After reaching the final of the Euros four years ago, only to lose out to Eder’s extra-time winner for Portugal, France quickly bounced back.
Under Deschamps’ watch, they were deserving winners of the World Cup in Russia, and are one of the favourites to triumph this summer too.
Should they do so, Deschamps will have the honour of winning both the World Cup and the European Championship as a player and a manager.
The defensive midfielder, who made 103 appearances for his country, captained France to success in the 1998 World Cup and Euro 2000.
He’s now looking to repeat the trick as a manager 20 years later, with a talented squad to call on, the majority of whom already know what it takes to succeed at a major tournament.
Immediately after retiring as a player, Deschamps took charge of Monaco, leading them to the Champions League final in 2004, where they lost to Jose Mourinho’s Porto.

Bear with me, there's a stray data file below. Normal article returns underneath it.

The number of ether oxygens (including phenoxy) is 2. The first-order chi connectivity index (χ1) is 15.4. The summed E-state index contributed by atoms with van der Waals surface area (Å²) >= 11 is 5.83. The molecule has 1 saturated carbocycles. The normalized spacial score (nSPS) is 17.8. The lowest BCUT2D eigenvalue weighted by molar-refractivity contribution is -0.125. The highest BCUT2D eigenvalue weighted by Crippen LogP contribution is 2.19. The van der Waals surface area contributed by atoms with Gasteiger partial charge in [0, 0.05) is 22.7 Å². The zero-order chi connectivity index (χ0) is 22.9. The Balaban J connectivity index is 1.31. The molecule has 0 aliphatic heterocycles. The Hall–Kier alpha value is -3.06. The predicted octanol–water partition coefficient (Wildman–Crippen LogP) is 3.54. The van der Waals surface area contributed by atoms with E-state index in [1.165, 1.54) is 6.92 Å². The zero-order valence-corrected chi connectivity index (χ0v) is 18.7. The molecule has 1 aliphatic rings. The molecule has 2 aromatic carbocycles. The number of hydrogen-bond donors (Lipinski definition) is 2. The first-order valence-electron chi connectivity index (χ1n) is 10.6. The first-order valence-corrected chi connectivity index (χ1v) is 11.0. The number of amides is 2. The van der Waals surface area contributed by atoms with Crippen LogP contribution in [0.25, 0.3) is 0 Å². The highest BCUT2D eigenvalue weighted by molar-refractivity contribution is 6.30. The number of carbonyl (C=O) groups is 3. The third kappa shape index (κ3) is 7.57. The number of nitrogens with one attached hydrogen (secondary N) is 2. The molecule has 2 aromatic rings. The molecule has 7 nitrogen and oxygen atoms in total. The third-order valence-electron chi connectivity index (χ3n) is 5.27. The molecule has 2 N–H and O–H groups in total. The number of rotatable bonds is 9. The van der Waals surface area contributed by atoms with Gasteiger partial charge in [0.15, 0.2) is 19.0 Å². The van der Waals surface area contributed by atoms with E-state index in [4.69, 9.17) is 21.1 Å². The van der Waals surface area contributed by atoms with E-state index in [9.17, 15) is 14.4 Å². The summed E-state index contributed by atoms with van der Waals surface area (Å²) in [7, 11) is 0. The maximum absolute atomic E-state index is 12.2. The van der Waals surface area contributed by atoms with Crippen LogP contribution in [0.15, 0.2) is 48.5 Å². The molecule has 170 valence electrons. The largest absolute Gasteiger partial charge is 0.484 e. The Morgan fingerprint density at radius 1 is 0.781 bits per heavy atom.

Following their relegation as a result of the Calciopoli scandal, he led Juventus back to Serie A before resigning because of disagreements with the club’s hierarchy.
In July 2009, he was appointed as manager of Marseille, winning the Ligue Un title and the Coupe de la Ligue in his first season.
Three years later, he left to take the France job after the departure of his former international teammate Laurent Blanc.
Deschamps’ reign is the second-longest in the history of the French national team after Gaston Barreau, who lasted from 1919 to 1945.
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